EFJ: Local media funding must be transparent and independent of politics

Zagreb, October 8 and 9, 2021 – It is necessary to find models for returning part of the public revenues collected through new – national or supranational – tax rules to media institutions through public subsidies and to request changes in legislation on national level to ensure a transparent system of local media funding and their efforts to devise a model of public support for local media that would make them independent of the local authorities whose work they monitor and review – this was concluded at the annual assembly of the European Federation of Journalists (EFJ), which was held on October 8 and 9 in Zagreb.

The statement on the work of local media in Slovenia, Croatia, Bosnia and Herzegovina and Serbia, adopted by EFJ members, states that the pandemic has significantly hampered the work of media outlets and led to salary cuts, layoffs or even closure of some media outlets, while at the same time the value of local journalism of trust has never been clearer.

-Most local media in Croatia, Bosnia and Herzegovina, Serbia and Slovenia are commercial companies, which seems to be their main problem. The capacities of the local economy are not so large that they could finance media production through advertising. Especially as more and more advertising moves to the internet, and the prices of traditional newspaper, television and radio advertising fall, it becomes increasingly difficult for local media to finance the production of local news and pluralistical and media contents by themselfs. At the same time, public funding has not increased enough to cover losses on the commercial revenue side.

As a result, local media are increasingly relying on financial arrangements with local governments. These, often completely non-transparent “advertising” transactions, sacrifice media independence in exchange for postponing bankruptcy. In the past year, journalists in local media in our countries have been censored and lost their jobs, as was the case when four journalists from Istarski glas (Glas Istre) were fired due to public disagreement with the editorial policy of the city authorities.

Trade unions and associations have repeatedly asked the government to change the existing model of financing local media, according to which the local government directly selects the media to which it will allocate public money and decides on the amount of support. Such a funding model brings local media into a relationship of dependence by the local government holders, whose work needs to be critically reviewed.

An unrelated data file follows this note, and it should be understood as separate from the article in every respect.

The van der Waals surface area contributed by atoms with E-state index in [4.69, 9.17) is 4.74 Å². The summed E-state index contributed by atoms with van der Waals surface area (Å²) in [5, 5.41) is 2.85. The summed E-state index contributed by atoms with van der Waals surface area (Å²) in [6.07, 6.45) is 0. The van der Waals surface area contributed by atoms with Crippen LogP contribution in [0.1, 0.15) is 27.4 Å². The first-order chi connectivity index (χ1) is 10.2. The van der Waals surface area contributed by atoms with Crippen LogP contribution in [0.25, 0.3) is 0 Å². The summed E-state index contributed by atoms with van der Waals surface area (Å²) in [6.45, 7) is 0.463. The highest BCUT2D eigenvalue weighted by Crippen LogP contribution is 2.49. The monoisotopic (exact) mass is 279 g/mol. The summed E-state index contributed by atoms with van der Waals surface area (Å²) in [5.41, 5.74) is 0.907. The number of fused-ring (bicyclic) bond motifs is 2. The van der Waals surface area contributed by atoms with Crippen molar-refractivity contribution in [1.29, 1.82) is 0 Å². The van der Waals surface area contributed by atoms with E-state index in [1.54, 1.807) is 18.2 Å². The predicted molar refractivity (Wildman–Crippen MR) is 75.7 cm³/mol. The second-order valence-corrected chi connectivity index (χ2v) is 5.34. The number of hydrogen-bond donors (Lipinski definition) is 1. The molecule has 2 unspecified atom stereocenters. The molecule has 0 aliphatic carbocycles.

Advertisers may not have proven to be the best allies of media integrity, but for better or worse, advertising revenue has supported journalism for the longest part of its history. But, of course, this is less and less the case. Recent reports reveal that revenue from digital ads is growing even during a pandemic. The transition from general advertising from the previous period to targeted communication based on personal data for settlement purposes indicates structural changes that are unlikely to be reversed. Most of the billions are appropriated by just a few companies, sometimes called digital oligopolies, without much zeal to spend on professional journalism.

The worst blows to the structural crisis of the media economy have been suffered by the weakest in the media ecosystem: journalists, especially in the local media. It is as if, in addition to the pressures of politics and crime, they need another open front. Media owners, who at least provided institutional and legal support to journalists in better times, are now turning their backs on “content producers”. This is especially evident in the context of local media and relatively small economies, such as Croatia, Serbia, Bosnia and Herzegovina, Slovenia … where media owners are increasingly seeking various informal or formal agreements with local politics.

At the same time, there are several initiatives for a fairer tax system that would address the problems of public revenues lost due to digitalization. Unfortunately, no one recognizes the need to return part of that to journalism – states the European Federation of Journalists. 

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